There are many complicated reasons why people might commit adultery, and research has shown that the motivation behind cheating – and the tolerance of their partner – often differs between men and women.*
A recent report from the Office for National Statistics suggests that the balance of infidelity in those petitioning for divorce has see-sawed significantly in the last twenty years. Comparing 2016 statistics to those in 1996, the report showed that fewer women are seeking divorce on the grounds of their spouse’s adultery – a fall of 43%. Conversely, the number of men divorcing their wives for the same reason has increased by around a third.
Another study by YouGov claims that one in five British adults have had an affair, with one in three admitting to considering it. And despite the disparity in divorce petitions based on adultery, men and women cheat at relatively the same rate: 20% and 19% respectively. However, men are more likely to have more than one affair (48% of men compared to 41% of women), and men and women claimed very different motivations for their infidelity. Both sexes stated they felt flattered by the attention (44% of women vs 35% of men), but women were more likely to feel ‘emotionally deprived’ in their relationship (43%) while men were more likely to cheat due to a ‘dissatisfaction with their sex life’ (32% as compared to 15% of women).
When it comes to divorce, men also appear to be less forgiving than women, considering the striking rise of men citing adultery as grounds for divorce in the last few decades. Women, on the other hand, are more likely to put up with repeat offences, stay longer, and try to fix their marriage after a spouse’s infidelity – often due to concerns over how a split might affect their children. A rise in divorcees over 60 may also be connected to this, particularly in women from generations where divorce was a taboo, who may have felt the need to stay in an unhappy marriage and finally make the decision to split once their children have grown up and left home.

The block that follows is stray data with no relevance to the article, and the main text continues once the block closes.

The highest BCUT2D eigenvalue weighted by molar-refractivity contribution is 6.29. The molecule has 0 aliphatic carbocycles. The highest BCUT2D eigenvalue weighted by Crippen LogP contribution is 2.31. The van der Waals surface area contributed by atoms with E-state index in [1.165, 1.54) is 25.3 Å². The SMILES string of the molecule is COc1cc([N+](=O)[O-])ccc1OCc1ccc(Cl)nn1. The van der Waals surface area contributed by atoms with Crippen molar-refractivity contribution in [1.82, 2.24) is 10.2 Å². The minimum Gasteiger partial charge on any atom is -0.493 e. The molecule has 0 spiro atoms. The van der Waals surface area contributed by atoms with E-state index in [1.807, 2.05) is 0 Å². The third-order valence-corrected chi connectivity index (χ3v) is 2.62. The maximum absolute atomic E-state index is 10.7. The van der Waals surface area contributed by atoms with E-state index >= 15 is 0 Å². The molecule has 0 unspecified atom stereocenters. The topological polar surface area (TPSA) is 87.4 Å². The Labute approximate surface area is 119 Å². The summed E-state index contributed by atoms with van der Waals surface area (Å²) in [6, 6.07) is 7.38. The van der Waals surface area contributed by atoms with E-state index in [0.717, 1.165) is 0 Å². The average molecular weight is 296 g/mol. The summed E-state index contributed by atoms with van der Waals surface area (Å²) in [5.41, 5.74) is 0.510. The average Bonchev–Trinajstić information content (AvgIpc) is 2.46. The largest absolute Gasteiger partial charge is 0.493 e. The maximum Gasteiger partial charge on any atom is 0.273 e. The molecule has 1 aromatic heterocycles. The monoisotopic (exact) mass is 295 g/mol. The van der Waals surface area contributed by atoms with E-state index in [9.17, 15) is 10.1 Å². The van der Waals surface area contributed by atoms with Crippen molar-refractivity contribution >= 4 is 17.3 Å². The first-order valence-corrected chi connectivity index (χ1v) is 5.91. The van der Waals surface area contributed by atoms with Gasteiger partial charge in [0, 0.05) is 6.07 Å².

In general, however, adultery is less frequently being cited as grounds for divorce in the UK. In 2016, unreasonable behaviour was the most common grounds for divorce, cited by 51% of women and 36% of men in 2016, as compared to an overall 11% for adultery.
Whatever the reason for separation, however, there is always potential for cooperation, understanding, and collaboration to help to heal the wounds of relationship breakdown. There are several methods of out-of-court separation which encourage you to work together with your ex to come to a mutually-beneficial decision and minimise the time, cost, and stress of proceedings, such as mediation, arbitration, and collaborative family law. For more advice on separation and divorce, get in touch with the family law team at Frances Lindsay & Co to talk about the best solution for your situation.
[*The reports referenced here are all based on heterosexual couples. Due to the relatively recent legislation on same-sex marriages there are no current statistics to compare the gender divide within same-sex relationships, though it would be interesting to see how the rates and motivations of adultery differ, if at all.]adultery, arbitration, collaborative family law, divorce, infidelity, mediation